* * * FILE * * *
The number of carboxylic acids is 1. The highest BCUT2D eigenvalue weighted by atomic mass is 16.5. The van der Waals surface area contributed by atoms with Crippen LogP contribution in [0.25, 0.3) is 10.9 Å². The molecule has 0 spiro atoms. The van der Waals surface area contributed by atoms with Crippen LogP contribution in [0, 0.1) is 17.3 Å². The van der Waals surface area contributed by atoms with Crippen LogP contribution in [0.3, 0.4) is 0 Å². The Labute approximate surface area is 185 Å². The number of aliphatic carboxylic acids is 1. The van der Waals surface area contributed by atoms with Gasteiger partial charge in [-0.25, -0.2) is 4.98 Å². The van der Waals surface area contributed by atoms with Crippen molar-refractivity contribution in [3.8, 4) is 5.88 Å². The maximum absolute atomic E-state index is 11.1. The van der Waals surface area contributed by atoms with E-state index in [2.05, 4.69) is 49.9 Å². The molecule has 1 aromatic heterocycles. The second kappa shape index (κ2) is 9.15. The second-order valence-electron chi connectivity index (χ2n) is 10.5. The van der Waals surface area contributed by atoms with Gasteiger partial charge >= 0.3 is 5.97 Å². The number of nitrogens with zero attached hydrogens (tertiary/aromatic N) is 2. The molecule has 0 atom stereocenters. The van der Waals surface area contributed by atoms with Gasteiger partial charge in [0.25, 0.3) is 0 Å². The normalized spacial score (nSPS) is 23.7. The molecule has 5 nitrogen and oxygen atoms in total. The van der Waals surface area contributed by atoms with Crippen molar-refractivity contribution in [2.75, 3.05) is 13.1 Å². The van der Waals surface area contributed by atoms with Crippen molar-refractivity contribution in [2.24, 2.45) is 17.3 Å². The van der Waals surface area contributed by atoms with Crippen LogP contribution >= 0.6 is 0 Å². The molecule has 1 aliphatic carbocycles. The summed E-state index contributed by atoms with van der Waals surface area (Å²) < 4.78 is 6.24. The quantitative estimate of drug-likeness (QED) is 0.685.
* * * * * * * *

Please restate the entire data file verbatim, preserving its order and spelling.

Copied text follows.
The number of carboxylic acids is 1. The highest BCUT2D eigenvalue weighted by atomic mass is 16.5. The van der Waals surface area contributed by atoms with Crippen LogP contribution in [0.25, 0.3) is 10.9 Å². The molecule has 0 spiro atoms. The van der Waals surface area contributed by atoms with Crippen LogP contribution in [0, 0.1) is 17.3 Å². The van der Waals surface area contributed by atoms with Crippen LogP contribution in [0.3, 0.4) is 0 Å². The Labute approximate surface area is 185 Å². The number of aliphatic carboxylic acids is 1. The van der Waals surface area contributed by atoms with Gasteiger partial charge in [-0.25, -0.2) is 4.98 Å². The van der Waals surface area contributed by atoms with Crippen molar-refractivity contribution in [3.8, 4) is 5.88 Å². The maximum absolute atomic E-state index is 11.1. The van der Waals surface area contributed by atoms with E-state index in [2.05, 4.69) is 49.9 Å². The molecule has 1 aromatic heterocycles. The second kappa shape index (κ2) is 9.15. The second-order valence-electron chi connectivity index (χ2n) is 10.5. The van der Waals surface area contributed by atoms with Gasteiger partial charge >= 0.3 is 5.97 Å². The number of nitrogens with zero attached hydrogens (tertiary/aromatic N) is 2. The molecule has 0 atom stereocenters. The van der Waals surface area contributed by atoms with Gasteiger partial charge in [0.25, 0.3) is 0 Å². The normalized spacial score (nSPS) is 23.7. The molecule has 5 nitrogen and oxygen atoms in total. The van der Waals surface area contributed by atoms with Crippen molar-refractivity contribution in [2.75, 3.05) is 13.1 Å². The van der Waals surface area contributed by atoms with Crippen molar-refractivity contribution in [2.24, 2.45) is 17.3 Å². The van der Waals surface area contributed by atoms with Crippen LogP contribution >= 0.6 is 0 Å². The molecule has 1 aliphatic carbocycles. The summed E-state index contributed by atoms with van der Waals surface area (Å²) < 4.78 is 6.24. The quantitative estimate of drug-likeness (QED) is 0.685.